When Chris Richardson completed his undergraduate degree in journalism, he had two choices: Beat them or join them?
Richardson knows what it is like for neighbourhoods and communities to be misrepresented in the media having grown up in Scarborough. While his hometown has been given a bad reputation for being a hotbed of criminal activity, Richardson’s lived experience shows a different side.
“It was a question of whether I wanted to contribute to these stigmatizing representations or whether I wanted to fight them,” he says of his decision whether or not to become a reporter.
Instead, he chose to fight and his weapon of choice was academia.
Now a PhD candidate in the Faculty of Information and Media Studies at The University of Western Ontario, Richardson is the co-editor (along with Hans Skott-Myhre of Brock University) of Habitus of the Hood, a collection of essays examining how the ‘hood has been conceived from the perspectives of residents and representations in popular culture.
His interest in the ‘hood stems from his own experiences on both sides of the media lens.
“I was coming from a neighbourhood that was very different than the representations it was getting in the mainstream media and so ever since then I’ve been interested in representing communities,” he says. “People who hadn’t been in Scarborough had a very skewed idea of what that area was like.”
Scarborough is part of the Greater Toronto Area (GTA), located on the eastern side. It is a diverse community with a spectrum of wealthy to lower income residents. It also has a number of public housing projects and many visible minority residents.
While he did not grow up in what would be considered the ‘hood, Richardson felt his community was being painted with a single brush by journalists who would report on crime in Scarborough, rather than pinpointing the exact location or intersection of the crime as would be the case in Toronto or other surrounding areas.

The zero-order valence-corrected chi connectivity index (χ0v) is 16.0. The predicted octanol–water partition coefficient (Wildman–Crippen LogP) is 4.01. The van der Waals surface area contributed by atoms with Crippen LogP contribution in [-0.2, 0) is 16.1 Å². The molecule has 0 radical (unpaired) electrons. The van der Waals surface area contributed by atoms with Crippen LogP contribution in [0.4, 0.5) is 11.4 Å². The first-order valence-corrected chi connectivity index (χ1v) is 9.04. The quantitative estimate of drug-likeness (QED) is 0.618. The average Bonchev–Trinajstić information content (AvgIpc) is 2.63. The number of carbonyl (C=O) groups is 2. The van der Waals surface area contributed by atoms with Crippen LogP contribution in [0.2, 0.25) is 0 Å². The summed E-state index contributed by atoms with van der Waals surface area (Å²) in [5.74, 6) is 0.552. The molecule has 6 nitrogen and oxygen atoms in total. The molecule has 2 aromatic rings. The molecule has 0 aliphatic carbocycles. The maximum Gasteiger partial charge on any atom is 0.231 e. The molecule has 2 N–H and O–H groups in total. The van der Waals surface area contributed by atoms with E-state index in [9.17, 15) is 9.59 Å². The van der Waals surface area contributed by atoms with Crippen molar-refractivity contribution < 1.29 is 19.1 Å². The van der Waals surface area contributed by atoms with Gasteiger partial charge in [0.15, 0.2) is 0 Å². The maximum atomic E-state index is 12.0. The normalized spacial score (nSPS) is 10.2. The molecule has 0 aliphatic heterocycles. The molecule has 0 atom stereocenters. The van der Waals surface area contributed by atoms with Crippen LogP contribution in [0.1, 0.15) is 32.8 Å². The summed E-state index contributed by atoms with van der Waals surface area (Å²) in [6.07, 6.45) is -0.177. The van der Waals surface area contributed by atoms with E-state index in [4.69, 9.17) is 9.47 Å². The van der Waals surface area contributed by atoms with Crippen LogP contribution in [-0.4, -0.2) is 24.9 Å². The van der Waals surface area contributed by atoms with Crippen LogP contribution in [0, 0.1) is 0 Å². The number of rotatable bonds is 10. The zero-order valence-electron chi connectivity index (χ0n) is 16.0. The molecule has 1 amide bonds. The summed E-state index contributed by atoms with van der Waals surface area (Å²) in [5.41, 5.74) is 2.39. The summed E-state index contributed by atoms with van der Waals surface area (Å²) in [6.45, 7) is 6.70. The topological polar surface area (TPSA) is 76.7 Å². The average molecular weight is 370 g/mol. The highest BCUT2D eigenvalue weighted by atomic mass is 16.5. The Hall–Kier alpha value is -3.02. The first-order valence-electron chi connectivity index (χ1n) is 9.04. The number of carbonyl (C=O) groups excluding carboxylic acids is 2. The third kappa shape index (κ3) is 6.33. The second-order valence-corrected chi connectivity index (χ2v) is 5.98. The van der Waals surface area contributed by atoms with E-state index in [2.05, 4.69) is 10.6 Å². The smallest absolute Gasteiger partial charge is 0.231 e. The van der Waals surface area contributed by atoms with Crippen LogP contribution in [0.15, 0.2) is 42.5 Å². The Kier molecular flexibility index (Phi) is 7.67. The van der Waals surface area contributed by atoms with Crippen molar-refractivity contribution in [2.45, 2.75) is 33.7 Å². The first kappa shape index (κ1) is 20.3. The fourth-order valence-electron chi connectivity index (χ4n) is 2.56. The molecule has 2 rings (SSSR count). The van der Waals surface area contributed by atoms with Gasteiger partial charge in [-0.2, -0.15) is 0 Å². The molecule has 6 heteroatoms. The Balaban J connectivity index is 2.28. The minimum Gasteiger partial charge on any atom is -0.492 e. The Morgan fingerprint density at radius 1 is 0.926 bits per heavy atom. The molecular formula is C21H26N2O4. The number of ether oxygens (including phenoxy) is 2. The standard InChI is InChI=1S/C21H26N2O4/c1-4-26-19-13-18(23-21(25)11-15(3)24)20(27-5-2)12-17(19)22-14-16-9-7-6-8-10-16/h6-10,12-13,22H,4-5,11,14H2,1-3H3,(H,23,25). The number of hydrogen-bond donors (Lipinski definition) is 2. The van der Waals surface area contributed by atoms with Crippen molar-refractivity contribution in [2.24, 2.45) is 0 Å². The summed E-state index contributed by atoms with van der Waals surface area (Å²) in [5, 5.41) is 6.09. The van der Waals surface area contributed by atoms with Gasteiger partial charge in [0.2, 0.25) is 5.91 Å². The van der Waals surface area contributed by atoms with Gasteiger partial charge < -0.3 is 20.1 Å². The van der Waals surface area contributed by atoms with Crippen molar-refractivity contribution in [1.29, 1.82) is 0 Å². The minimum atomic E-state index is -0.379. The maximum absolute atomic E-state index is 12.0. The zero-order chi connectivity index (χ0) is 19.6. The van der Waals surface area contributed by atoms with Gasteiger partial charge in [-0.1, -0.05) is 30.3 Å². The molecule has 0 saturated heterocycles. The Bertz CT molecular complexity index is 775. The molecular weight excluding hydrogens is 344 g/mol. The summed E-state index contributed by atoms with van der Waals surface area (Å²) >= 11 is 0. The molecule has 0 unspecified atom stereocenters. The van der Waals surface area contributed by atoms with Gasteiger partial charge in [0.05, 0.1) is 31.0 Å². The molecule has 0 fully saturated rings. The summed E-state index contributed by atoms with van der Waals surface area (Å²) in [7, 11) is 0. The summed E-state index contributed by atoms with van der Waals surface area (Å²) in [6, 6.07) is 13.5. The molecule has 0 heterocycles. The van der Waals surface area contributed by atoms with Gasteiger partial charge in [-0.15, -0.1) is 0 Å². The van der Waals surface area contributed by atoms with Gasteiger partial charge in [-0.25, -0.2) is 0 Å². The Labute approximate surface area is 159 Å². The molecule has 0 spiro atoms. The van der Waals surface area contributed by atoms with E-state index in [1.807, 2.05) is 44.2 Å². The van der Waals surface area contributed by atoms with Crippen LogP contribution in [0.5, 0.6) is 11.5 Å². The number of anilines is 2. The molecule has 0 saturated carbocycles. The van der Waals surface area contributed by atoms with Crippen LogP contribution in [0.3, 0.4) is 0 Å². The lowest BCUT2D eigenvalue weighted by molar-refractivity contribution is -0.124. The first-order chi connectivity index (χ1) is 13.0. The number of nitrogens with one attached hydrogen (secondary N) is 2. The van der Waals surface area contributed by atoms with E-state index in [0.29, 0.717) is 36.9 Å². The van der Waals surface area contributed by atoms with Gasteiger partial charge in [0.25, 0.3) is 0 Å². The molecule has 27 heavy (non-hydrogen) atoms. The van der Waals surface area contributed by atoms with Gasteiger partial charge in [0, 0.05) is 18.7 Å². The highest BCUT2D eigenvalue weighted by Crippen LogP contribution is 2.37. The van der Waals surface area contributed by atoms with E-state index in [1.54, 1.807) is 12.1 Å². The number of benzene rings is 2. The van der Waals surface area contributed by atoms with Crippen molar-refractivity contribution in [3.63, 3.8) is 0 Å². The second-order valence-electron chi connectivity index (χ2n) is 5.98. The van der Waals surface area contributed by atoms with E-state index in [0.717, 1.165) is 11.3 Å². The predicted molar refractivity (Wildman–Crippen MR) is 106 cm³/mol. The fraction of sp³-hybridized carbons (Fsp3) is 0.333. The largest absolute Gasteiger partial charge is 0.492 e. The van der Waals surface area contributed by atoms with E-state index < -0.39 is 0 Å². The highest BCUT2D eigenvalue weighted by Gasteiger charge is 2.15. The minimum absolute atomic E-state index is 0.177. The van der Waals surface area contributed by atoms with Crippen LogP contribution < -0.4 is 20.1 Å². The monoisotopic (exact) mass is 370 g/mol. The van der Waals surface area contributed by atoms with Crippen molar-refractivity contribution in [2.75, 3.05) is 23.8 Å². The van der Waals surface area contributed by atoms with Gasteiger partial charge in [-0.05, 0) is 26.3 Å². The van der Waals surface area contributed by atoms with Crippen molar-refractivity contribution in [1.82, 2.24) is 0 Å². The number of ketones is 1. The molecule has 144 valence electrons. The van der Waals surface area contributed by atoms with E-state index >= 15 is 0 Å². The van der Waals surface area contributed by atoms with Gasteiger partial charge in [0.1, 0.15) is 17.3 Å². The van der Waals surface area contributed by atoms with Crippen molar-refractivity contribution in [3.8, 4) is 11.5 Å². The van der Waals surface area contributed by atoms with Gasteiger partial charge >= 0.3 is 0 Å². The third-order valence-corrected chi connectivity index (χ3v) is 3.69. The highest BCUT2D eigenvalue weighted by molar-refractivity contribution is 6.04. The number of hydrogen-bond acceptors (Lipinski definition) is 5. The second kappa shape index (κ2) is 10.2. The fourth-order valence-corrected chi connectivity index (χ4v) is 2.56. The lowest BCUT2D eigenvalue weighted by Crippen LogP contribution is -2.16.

“People got this impression that there was always a shooting in Scarborough,” he says.
Areas of Toronto such as the Jane and Finch, and Regent Park neighbourhoods face similar stereotypes in the media as crime-laden communities.
“The image of these places in the media gets fixed a lot of the time, which is similar to stereotypes where it is just the same thing that gets repeated and it doesn’t make way for those diverse ideas and diverse representations,” he says.
With 52 gun-related homicides in 2005 in the GTA, including several in Scarborough, local media began to refer to it as “the summer of the gun.” At the same time his community was facing a social crisis, Richardson was studying journalism at Ryerson University.
Watching the media coverage, he was disheartened that too often reporters focused on crime, rather than looking for other opportunities to show the diversity of the community.
“There are people outside these communities representing these communities and so everyone else in Canada has this idea of these areas that definitely isn’t correct,” he says. “I wanted to ask, ‘How do we improve this?’ But I still struggle with this.”
The paradox of the issue is journalists are not falsifying their coverage – these crimes do occur and journalists relay the facts – but they are only telling one side of a community’s complex story, he explains.
“The crime reporter is covering crime; he or she is not covering good things. There is no ‘good things’ reporter. I wanted to figure out a way to talk about it and I realized I wasn’t going to be able to talk about it as a journalism student, so I went into grad school.”
Drawing on Pierre Bourdieu’s theory of “habitus,” Richardson examines how residents of the ‘hood, when presented with images in the media, start to internalize the stereotypes and this informs how they see the world.
“Everyone has a habitus. But for residents, if you are presented with these images in the media constantly, you start to internalize it,” he says.
“It’s not like they will buy-in to the media, but they see from the media and other people who are also inspired by the media that basically this is how they should act. Like if you are from Scarborough, you shouldn’t wear a suit and tie; if you are from Regent Park, you shouldn’t expect to become prime minister.”
It is difficult for residents of the ‘hood to act differently because they will not be seen as part of the community. The more these stereotypes are reinforced, the more they are perceived as normal.
“The more you see people arrested in Regent Park, the more you think there is a good chance, especially if I am a minority male, that you are going to be arrested,” Richardson says.
In his research, Richardson also looks at how hip-hop culture is able to provide a different story about a culture or community.
“The book is about opening up this idea of the ‘hood because we all take it for granted,” he says. “The message I hope readers get from the book is it is not natural and we have to question how spaces are represented.”
Habitus of the Hood will be published in October.